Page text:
What is it with New Haven and soda pop? Does the Elm City consume more soda than comparable cities? Is its obesity rate higher? Not as far as I can tell, which makes me think there must be something in the water — or perhaps in the energy drinks sold at the Stop & Shop on Elm Street.

In the last six months, three high-profile politicians have proposed new taxes on sugary drinks, the vast majority of which is consumed as Pepsi, Red Bull or the like. Do they know something the rest of us don’t know?

Back in February, newly elected Mayor Toni Harp proposed a statewide tax on soda. The mayor, who had just arrived at City Hall after 20 years in the state Senate, proposed a tax that would go beyond New Haven’s borders because Connecticut law doesn’t permit municipalities to enact new methods of taxation. Such authority must be granted by lawmakers in Hartford — a long shot.

Perhaps in response, Senate Majority Leader Martin Looney, another New Havenite, introduced a like-minded bill during this year’s legislative session but it never made it out of committee.

As if on cue, Rep. Rosa DeLauro from — you guessed it — New Haven, revived her proposal to enact a national soda tax that would, in effect, impose a 16-cent tax on a bottle of sugared soda pop and other high-calorie drinks like Gatorade. The proceeds would go toward federal health initiatives. Like the dreaded gross receipts tax on petroleum products in Connecticut, the 16-cent tax would not remain fixed, but would instead rise with the price of the product starting in 2016 when the tax would be indexed to inflation.

Make no mistake about it: there are some compelling reasons to reduce America’s consumption of these nasty drinks. Over the last 40 years, the nation’s obesity rate has risen right along with its consumption of sugary beverages.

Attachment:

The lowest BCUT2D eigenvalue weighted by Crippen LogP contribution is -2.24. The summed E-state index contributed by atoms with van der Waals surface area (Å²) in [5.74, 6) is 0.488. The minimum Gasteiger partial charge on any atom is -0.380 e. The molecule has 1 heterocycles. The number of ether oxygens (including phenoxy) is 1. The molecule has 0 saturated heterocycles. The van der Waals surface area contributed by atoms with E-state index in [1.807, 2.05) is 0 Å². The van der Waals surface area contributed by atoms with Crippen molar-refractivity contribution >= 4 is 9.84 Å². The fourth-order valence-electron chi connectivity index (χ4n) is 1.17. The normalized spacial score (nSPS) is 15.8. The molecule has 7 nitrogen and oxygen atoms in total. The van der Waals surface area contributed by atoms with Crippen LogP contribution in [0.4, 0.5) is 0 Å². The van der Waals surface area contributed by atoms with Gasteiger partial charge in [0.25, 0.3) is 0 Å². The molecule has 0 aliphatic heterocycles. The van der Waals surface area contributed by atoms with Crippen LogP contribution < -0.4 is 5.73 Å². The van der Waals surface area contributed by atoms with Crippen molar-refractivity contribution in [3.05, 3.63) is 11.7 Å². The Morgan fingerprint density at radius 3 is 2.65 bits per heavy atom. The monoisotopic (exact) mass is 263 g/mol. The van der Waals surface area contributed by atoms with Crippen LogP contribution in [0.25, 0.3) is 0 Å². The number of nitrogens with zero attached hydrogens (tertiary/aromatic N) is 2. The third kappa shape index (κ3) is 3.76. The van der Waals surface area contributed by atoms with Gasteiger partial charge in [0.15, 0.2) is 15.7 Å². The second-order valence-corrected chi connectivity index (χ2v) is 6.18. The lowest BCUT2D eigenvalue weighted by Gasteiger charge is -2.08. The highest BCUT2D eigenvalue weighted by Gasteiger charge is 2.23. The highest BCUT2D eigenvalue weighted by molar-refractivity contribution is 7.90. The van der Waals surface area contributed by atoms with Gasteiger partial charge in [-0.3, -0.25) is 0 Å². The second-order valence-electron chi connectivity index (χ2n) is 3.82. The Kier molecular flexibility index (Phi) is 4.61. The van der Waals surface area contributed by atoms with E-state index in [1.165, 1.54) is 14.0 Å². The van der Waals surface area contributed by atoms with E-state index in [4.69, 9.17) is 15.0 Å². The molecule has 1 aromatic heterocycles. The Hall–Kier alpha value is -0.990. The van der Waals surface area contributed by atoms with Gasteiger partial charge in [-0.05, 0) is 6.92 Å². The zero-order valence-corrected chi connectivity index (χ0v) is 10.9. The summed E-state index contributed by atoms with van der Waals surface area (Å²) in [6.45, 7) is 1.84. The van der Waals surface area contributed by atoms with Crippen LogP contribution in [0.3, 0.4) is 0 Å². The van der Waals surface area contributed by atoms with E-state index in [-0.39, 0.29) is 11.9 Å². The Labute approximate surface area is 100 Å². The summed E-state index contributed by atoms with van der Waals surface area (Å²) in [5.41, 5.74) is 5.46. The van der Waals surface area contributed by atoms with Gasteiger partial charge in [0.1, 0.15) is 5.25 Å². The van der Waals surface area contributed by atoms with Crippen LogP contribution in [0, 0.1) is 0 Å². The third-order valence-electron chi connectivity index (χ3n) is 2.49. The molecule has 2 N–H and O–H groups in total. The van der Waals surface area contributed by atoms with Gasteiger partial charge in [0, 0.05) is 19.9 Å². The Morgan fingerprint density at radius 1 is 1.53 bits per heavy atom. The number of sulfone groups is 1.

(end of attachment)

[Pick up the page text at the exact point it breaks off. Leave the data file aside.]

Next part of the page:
But there is also compelling evidence suggesting that the poorer you are, the more likely you are to be fat. And most poor people benefit from the Supplemental Nutrition Assistance Program (SNAP), formerly known as food stamps.

Will poor people who buy soda with food stamps pay DeLauro’s tax or will they be exempt on the grounds that it would be self-defeating for the federal government to tax itself? DeLauro doesn’t say.

My fear is this will be another one of those revenue-raising schemes — like tobacco taxes and the lottery — that are really nothing more than taxes on the poor. Under DeLauro’s proposal, a needy individual buying a 12-ounce Mountain Dew with 47 grams of sugar would be subject to the tax, while a large (16-ounce) Starbucks salted caramel mocha frappacino (66 grams) purchased by a K Street lobbyist would not.

Rather than impose a tax that will disproportionately fall on lower-income people and racial minorities, why not take those same sugary drinks off the list of items that can be purchased with food stamps? One recent study indicated removing soda from the SNAP list would lead to significant drops in obesity and diabetes rates among the poor and prevent at least 141,000 kids from getting fat and another 240,000 adults from developing Type 2 diabetes.

That would send a powerful message that would be far more compelling than a 16-cent tax: if you want to pollute your body with Mountain Dew or Monster, then you must do it on your own dime, not the state’s. After all, we don’t permit SNAP recipients to buy cigarettes or alcohol with food stamps, so why should taxpayers foot the bill for Fanta Orange? The N in SNAP stands for nutrition, which is precisely what DeLauro tells us that soda does not have.

I know. Many advocates for lower-income people argue that such a ban would unfairly stigmatize them and send the message that they’re uniquely unqualified to make good choices about their diets. But by giving them food stamps, aren’t we already doing that? There’s a reason the government enrolls the poor in SNAP rather than just giving them cash and trusting them spend it on food. SNAP exists precisely because we want to help the poor but don’t always trust them to make the right choices.

At this point, the soda tax is basically an academic argument anyway. DeLauro’s bill has about as much of a chance getting through the Republican House of Representatives as a handgun ban.

But I applaud the New Haven Trio for putting their proposals forward. We might disagree about the need for a new tax, but we do need a meaningful conversation about how to handle obesity and its very expensive impact on our healthcare system.

Contributing op-ed columnist Terry Cowgill lives in Lakeville, blogs at ctdevilsadvocate.com and is news editor of The Berkshire Record in Great Barrington, Mass. Follow him on Twitter @terrycowgill.